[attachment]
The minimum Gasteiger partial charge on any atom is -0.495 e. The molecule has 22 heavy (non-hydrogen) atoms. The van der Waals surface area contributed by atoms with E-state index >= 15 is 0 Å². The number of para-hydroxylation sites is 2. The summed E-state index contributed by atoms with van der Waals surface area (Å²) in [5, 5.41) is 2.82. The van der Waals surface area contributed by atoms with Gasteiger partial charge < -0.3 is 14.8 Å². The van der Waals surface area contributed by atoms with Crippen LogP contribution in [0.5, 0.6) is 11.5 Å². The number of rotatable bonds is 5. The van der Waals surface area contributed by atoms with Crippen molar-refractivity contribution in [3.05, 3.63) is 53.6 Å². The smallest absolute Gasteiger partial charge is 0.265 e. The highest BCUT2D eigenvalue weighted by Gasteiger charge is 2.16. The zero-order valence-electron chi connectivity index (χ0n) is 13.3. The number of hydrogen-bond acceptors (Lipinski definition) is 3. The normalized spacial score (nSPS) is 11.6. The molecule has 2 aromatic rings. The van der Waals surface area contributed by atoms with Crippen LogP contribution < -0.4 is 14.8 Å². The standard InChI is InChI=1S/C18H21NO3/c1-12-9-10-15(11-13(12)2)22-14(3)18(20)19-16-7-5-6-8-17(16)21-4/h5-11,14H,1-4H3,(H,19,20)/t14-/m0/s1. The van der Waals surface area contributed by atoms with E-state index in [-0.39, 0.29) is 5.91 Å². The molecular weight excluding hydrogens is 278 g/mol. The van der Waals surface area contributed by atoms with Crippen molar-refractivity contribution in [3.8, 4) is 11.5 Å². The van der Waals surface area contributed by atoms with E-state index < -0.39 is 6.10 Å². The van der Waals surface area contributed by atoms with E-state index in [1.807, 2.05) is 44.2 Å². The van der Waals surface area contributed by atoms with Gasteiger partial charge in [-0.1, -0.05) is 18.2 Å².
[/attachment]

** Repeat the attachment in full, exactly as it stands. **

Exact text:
The minimum Gasteiger partial charge on any atom is -0.495 e. The molecule has 22 heavy (non-hydrogen) atoms. The van der Waals surface area contributed by atoms with E-state index >= 15 is 0 Å². The number of para-hydroxylation sites is 2. The summed E-state index contributed by atoms with van der Waals surface area (Å²) in [5, 5.41) is 2.82. The van der Waals surface area contributed by atoms with Gasteiger partial charge < -0.3 is 14.8 Å². The van der Waals surface area contributed by atoms with Crippen LogP contribution in [0.5, 0.6) is 11.5 Å². The number of rotatable bonds is 5. The van der Waals surface area contributed by atoms with Crippen molar-refractivity contribution in [3.05, 3.63) is 53.6 Å². The smallest absolute Gasteiger partial charge is 0.265 e. The highest BCUT2D eigenvalue weighted by Gasteiger charge is 2.16. The zero-order valence-electron chi connectivity index (χ0n) is 13.3. The number of hydrogen-bond acceptors (Lipinski definition) is 3. The normalized spacial score (nSPS) is 11.6. The molecule has 2 aromatic rings. The van der Waals surface area contributed by atoms with Crippen LogP contribution < -0.4 is 14.8 Å². The standard InChI is InChI=1S/C18H21NO3/c1-12-9-10-15(11-13(12)2)22-14(3)18(20)19-16-7-5-6-8-17(16)21-4/h5-11,14H,1-4H3,(H,19,20)/t14-/m0/s1. The van der Waals surface area contributed by atoms with E-state index in [-0.39, 0.29) is 5.91 Å². The molecular weight excluding hydrogens is 278 g/mol. The van der Waals surface area contributed by atoms with Crippen molar-refractivity contribution in [3.8, 4) is 11.5 Å². The van der Waals surface area contributed by atoms with E-state index < -0.39 is 6.10 Å². The van der Waals surface area contributed by atoms with E-state index in [1.807, 2.05) is 44.2 Å². The van der Waals surface area contributed by atoms with Gasteiger partial charge in [-0.1, -0.05) is 18.2 Å².